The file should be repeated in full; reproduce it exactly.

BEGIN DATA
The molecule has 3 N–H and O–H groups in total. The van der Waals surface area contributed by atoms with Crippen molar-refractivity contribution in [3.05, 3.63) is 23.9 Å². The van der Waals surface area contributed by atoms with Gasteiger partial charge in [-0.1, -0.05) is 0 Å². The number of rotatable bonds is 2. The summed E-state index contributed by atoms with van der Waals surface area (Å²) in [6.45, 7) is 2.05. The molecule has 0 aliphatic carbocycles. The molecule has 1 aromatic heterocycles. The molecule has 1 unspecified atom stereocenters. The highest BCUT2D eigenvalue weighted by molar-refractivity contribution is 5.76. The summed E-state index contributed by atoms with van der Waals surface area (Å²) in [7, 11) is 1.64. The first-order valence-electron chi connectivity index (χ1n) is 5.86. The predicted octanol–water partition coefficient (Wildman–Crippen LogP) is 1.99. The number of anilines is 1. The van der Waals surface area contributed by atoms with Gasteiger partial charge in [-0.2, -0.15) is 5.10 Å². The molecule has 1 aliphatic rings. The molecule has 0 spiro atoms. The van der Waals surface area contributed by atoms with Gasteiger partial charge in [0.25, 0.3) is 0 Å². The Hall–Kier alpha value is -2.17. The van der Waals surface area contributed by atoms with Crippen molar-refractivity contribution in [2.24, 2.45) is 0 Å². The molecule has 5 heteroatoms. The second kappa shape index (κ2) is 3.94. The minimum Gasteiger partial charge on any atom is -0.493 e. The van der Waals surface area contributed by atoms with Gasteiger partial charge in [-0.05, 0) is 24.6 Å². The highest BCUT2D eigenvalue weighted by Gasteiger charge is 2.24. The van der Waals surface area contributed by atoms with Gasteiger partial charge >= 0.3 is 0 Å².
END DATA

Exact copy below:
The molecule has 3 N–H and O–H groups in total. The van der Waals surface area contributed by atoms with Crippen molar-refractivity contribution in [3.05, 3.63) is 23.9 Å². The van der Waals surface area contributed by atoms with Gasteiger partial charge in [-0.1, -0.05) is 0 Å². The number of rotatable bonds is 2. The summed E-state index contributed by atoms with van der Waals surface area (Å²) in [6.45, 7) is 2.05. The molecule has 0 aliphatic carbocycles. The molecule has 1 aromatic heterocycles. The molecule has 1 unspecified atom stereocenters. The highest BCUT2D eigenvalue weighted by molar-refractivity contribution is 5.76. The summed E-state index contributed by atoms with van der Waals surface area (Å²) in [7, 11) is 1.64. The first-order valence-electron chi connectivity index (χ1n) is 5.86. The predicted octanol–water partition coefficient (Wildman–Crippen LogP) is 1.99. The number of anilines is 1. The van der Waals surface area contributed by atoms with Gasteiger partial charge in [-0.2, -0.15) is 5.10 Å². The molecule has 1 aliphatic rings. The molecule has 0 spiro atoms. The van der Waals surface area contributed by atoms with Gasteiger partial charge in [0.25, 0.3) is 0 Å². The Hall–Kier alpha value is -2.17. The van der Waals surface area contributed by atoms with Crippen molar-refractivity contribution in [2.24, 2.45) is 0 Å². The molecule has 5 heteroatoms. The second kappa shape index (κ2) is 3.94. The minimum Gasteiger partial charge on any atom is -0.493 e. The van der Waals surface area contributed by atoms with Gasteiger partial charge in [-0.05, 0) is 24.6 Å². The highest BCUT2D eigenvalue weighted by Gasteiger charge is 2.24. The van der Waals surface area contributed by atoms with Gasteiger partial charge >= 0.3 is 0 Å².